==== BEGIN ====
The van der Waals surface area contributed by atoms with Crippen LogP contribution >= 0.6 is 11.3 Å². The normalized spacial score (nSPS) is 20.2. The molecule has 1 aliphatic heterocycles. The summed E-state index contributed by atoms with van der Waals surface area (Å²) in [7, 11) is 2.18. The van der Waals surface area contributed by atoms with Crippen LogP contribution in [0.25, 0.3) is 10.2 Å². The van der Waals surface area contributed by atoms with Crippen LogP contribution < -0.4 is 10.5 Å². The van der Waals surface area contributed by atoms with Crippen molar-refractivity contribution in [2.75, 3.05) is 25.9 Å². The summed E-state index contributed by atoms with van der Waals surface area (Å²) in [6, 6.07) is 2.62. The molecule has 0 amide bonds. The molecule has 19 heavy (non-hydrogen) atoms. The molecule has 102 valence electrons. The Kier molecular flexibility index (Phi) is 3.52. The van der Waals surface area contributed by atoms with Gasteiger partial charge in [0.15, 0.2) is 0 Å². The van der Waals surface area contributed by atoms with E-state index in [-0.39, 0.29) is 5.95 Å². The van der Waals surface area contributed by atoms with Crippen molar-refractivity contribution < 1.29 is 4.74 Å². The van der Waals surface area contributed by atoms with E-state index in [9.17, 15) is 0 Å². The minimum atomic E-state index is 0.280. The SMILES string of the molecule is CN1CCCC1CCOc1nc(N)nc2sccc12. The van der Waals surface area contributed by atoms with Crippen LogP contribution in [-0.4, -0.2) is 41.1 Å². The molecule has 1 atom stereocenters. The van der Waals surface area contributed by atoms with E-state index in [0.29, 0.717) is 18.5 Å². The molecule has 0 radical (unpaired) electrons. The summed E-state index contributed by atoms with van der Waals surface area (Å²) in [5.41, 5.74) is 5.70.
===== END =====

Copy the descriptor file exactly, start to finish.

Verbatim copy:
The van der Waals surface area contributed by atoms with Crippen LogP contribution >= 0.6 is 11.3 Å². The normalized spacial score (nSPS) is 20.2. The molecule has 1 aliphatic heterocycles. The summed E-state index contributed by atoms with van der Waals surface area (Å²) in [7, 11) is 2.18. The van der Waals surface area contributed by atoms with Crippen LogP contribution in [0.25, 0.3) is 10.2 Å². The van der Waals surface area contributed by atoms with Crippen LogP contribution < -0.4 is 10.5 Å². The van der Waals surface area contributed by atoms with Crippen molar-refractivity contribution in [2.75, 3.05) is 25.9 Å². The summed E-state index contributed by atoms with van der Waals surface area (Å²) in [6, 6.07) is 2.62. The molecule has 0 amide bonds. The molecule has 19 heavy (non-hydrogen) atoms. The molecule has 102 valence electrons. The Kier molecular flexibility index (Phi) is 3.52. The van der Waals surface area contributed by atoms with Gasteiger partial charge in [0.15, 0.2) is 0 Å². The van der Waals surface area contributed by atoms with E-state index in [-0.39, 0.29) is 5.95 Å². The van der Waals surface area contributed by atoms with Crippen molar-refractivity contribution < 1.29 is 4.74 Å². The van der Waals surface area contributed by atoms with E-state index in [9.17, 15) is 0 Å². The minimum atomic E-state index is 0.280. The SMILES string of the molecule is CN1CCCC1CCOc1nc(N)nc2sccc12. The van der Waals surface area contributed by atoms with Crippen LogP contribution in [-0.4, -0.2) is 41.1 Å². The molecule has 1 atom stereocenters. The van der Waals surface area contributed by atoms with E-state index in [0.29, 0.717) is 18.5 Å². The molecule has 0 radical (unpaired) electrons. The summed E-state index contributed by atoms with van der Waals surface area (Å²) in [5.41, 5.74) is 5.70.